And input it into my personal google calendar.

Which means when it’s time to plant something.

It pops up on my calendar.

Now I remember it’s OK to plant my fall garden

In August.

Last weekend I cleaned out the spaces

Where there were weeds

And sprinkled seeds for

Carrots, radishes, arugula and lettuce.

They I planted peas around the dahlia cages.

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It’s not the vegetable garden of my parents

With neat rows and room for towering corn plants.

But it works for me.

Fitting in things along the edges.

Finding the time and place to grow the things

I really want.

And not trying to force myself

To fit it into a standard mold.

Life changes with time

Finding the time and place

For those changes

Can be challenging.

When we figure out how to do it.

It’s wonderful.

Gail

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Filed under Arugula, Bees, Brussels Sprouts, Bugs, Carrots, Fall Vegetables, Gardening, Gardening;Perennials, late summer garden, Lettuce, Radishes, Seeds, sugar snap peas, Tomato, Uncategorized, Vegetables

SEPTEMBER’S SONG

I have long loved fall.

You would think as a passionate gardener

That would not be the case

With the season winding down and all.

Certainly I know what is coming

An end will come with its inevitable freeze.

But here in the middle of September

Winter is still a bit out of reach.

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And what a September it is.

Endless days of crisp air and sunshine.

This is the time of the year

That the garden slows

And so do I.

My weekend gardening days

Move at a more reasonable pace.

Which gives me time to observe.

Bumble bees in flight.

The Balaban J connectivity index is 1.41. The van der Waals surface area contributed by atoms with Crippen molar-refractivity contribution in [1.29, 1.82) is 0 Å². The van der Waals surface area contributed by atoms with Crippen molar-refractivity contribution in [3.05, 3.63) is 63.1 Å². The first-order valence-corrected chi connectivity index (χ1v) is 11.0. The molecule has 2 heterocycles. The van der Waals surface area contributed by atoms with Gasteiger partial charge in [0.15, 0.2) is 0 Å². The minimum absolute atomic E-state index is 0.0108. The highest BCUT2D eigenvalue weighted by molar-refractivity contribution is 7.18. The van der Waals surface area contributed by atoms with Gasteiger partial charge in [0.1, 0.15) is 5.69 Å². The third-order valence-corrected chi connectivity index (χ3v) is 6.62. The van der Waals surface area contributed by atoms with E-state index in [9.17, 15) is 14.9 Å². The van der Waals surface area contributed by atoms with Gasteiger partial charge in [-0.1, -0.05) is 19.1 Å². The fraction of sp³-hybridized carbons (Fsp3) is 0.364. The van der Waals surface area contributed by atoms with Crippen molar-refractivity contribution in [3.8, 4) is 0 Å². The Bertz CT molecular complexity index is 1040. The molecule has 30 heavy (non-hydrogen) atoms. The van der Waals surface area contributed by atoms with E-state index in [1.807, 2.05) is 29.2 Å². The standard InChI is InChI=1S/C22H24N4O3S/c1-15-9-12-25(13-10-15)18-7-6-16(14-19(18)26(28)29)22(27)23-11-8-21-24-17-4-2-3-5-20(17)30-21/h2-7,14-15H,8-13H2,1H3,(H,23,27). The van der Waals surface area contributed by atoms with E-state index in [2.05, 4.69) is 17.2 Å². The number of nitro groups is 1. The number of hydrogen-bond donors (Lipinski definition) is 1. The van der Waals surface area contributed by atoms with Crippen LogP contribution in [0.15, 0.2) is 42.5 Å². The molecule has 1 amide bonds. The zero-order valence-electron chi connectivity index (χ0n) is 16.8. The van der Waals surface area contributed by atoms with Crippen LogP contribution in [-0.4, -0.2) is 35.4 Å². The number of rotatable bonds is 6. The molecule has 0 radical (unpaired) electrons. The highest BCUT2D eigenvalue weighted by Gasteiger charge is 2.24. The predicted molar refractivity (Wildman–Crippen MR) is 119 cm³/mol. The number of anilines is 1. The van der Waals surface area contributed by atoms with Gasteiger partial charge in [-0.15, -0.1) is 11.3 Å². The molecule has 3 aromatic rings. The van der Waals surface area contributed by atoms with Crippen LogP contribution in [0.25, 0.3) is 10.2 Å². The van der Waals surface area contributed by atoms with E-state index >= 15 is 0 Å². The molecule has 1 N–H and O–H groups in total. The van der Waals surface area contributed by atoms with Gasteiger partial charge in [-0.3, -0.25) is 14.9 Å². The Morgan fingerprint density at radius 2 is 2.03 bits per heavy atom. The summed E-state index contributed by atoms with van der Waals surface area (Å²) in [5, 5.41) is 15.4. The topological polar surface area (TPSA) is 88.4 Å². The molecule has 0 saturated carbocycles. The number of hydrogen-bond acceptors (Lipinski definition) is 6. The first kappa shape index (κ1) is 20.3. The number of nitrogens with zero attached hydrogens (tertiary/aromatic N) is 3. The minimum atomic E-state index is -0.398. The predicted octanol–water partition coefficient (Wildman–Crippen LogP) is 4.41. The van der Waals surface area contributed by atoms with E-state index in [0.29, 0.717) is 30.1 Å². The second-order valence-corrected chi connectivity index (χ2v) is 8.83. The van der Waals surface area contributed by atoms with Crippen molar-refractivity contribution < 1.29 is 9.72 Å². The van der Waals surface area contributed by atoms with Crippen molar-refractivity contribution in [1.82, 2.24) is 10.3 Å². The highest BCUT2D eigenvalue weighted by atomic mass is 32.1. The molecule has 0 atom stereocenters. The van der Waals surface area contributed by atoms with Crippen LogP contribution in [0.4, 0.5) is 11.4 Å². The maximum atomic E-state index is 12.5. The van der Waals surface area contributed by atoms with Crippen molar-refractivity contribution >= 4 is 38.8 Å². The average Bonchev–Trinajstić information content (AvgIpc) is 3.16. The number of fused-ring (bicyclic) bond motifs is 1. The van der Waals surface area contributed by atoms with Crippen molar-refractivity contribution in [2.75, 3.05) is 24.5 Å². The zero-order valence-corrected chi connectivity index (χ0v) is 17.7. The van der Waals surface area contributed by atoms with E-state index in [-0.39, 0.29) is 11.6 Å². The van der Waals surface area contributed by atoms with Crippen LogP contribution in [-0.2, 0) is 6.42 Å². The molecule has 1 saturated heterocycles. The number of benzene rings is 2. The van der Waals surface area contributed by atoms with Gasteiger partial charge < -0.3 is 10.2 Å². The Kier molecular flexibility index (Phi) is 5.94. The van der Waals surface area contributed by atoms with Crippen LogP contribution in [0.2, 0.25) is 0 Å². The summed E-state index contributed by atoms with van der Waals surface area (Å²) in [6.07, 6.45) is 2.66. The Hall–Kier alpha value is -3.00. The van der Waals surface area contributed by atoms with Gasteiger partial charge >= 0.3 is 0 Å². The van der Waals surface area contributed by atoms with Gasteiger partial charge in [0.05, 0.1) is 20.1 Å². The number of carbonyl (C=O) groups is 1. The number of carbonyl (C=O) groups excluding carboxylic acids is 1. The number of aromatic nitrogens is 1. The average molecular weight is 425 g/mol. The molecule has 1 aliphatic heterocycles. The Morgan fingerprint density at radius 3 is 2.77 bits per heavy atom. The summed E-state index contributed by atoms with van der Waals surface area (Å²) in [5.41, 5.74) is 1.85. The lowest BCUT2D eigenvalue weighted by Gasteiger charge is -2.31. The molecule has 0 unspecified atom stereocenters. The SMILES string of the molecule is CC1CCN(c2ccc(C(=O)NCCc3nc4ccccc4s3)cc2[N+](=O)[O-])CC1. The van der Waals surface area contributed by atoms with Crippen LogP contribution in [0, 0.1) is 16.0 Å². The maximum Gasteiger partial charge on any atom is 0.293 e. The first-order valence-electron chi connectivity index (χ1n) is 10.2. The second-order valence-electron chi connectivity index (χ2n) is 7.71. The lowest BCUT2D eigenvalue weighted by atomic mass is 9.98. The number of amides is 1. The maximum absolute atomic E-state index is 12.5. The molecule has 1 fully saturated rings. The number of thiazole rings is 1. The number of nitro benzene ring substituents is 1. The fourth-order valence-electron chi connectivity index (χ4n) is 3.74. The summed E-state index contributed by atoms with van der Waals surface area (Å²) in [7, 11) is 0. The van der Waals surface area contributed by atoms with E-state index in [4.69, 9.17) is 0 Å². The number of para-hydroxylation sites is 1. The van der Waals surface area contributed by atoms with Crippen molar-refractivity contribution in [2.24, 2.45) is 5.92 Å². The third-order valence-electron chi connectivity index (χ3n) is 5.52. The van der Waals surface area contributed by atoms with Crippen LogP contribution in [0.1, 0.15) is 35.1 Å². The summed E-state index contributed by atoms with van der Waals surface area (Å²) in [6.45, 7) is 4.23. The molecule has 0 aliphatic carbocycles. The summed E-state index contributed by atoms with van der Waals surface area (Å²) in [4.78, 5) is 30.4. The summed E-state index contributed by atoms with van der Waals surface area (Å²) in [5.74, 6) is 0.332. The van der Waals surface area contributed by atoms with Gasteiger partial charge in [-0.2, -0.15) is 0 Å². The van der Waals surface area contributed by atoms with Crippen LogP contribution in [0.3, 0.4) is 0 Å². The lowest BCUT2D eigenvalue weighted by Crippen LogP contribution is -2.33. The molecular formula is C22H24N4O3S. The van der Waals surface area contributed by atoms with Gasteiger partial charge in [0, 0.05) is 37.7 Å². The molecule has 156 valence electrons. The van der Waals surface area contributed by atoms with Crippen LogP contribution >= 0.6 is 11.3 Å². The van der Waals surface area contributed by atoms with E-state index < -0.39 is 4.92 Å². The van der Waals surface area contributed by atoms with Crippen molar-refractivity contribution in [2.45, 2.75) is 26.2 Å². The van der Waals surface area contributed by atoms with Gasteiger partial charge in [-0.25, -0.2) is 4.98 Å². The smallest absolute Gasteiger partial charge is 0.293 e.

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Baby praying mantis

Blending in with zinnia leaves.

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Even a large praying mantis

Outside the kitchen window.

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Orb spider spin their amazing webs.

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Butterflies bask in the soft fall sun.

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And peppers finally have their day.

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This is also the time of year

That pots come into their own.

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They begin to ooze over the side

With the fullness of the season.

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I’m not great with annuals

But September makes me look like I know what I’m doing!

Plants that were cut back in mid summer

Are coming into full bloom again.

 

Smaller…more contained than their spring version

But just as lovely.

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The last few years

I’ve taken a new look at fall

As a time to plant.

As I pull up things that are spent

Cockscomb mostly

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I plant seeds in their place.

So mixed leaf lettuce, arugula and carrot seeds

All were planted today.